Two things are obvious: He is not a kid and I am very old!

  2. I don't give a rodent's fundament what my doctors look like. I do care about their expertise, professionalism and kindness. It sounds as if you got a winner. Albeit a very young winner.

  3. Sue, another part of Australia heard from! Canberra and Sydney seem to have different views. Maybe Helsie in Brisbane will break the impasse and settle the issue,Oz-wise.

  4. "I know of no authoritative scale by which the attractiveness to females of one male over another can be measured."

    But is this really true? Peggy and I sometimes differ about which men (or women) are the most attractive, but it's a rare day that one of us finds someone attractive while the other of us completely disagrees. Surely, you and you wife can both agree that Robert Redford is--or at least was--very attractive (I like him better than Peggy does), but when it comes down to men like Peter Falk, maybe the two of you would differ.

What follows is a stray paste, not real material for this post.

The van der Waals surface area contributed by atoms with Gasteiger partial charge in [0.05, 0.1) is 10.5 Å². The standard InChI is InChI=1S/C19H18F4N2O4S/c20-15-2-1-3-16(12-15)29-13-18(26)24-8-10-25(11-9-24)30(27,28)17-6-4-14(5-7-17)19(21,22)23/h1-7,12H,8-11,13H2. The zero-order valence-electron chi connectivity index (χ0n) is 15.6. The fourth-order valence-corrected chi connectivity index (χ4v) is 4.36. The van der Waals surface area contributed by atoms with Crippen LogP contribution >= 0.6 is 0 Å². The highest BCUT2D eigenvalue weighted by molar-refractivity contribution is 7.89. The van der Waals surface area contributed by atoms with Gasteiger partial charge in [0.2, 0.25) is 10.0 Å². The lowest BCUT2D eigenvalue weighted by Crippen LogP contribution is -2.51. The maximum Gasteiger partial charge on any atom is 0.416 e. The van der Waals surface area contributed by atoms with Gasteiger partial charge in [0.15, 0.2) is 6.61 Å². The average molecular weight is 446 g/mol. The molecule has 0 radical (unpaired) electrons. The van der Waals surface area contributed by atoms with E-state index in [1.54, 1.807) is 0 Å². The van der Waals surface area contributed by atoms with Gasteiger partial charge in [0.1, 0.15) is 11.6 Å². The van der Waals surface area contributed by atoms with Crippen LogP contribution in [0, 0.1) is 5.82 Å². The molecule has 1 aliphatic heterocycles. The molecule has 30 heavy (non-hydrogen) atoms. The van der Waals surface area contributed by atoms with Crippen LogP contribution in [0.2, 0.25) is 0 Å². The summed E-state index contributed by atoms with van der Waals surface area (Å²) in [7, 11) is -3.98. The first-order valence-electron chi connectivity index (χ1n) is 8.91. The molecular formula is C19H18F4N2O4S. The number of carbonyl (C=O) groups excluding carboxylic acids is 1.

5. Snowbrush, I think the choice is very subjective indeed. Different body types, eye colors, even curly hair, straight hair, bald -- there is no accounting for taste. What one person considers attractive another may consider repulsive.

  6. I do believe that is Dr Arthur Reitman who first graduated with a bachelor’s degree in English Literature from Washington University in St. Louis in 1991. It's only after that that he went on to pursue his studies in medicine. I would suggest that he took quite an unusual path in order to become an eminent cardiologist. With regard to the question of his attractiveness I am afraid I cannot help you as I am not gay.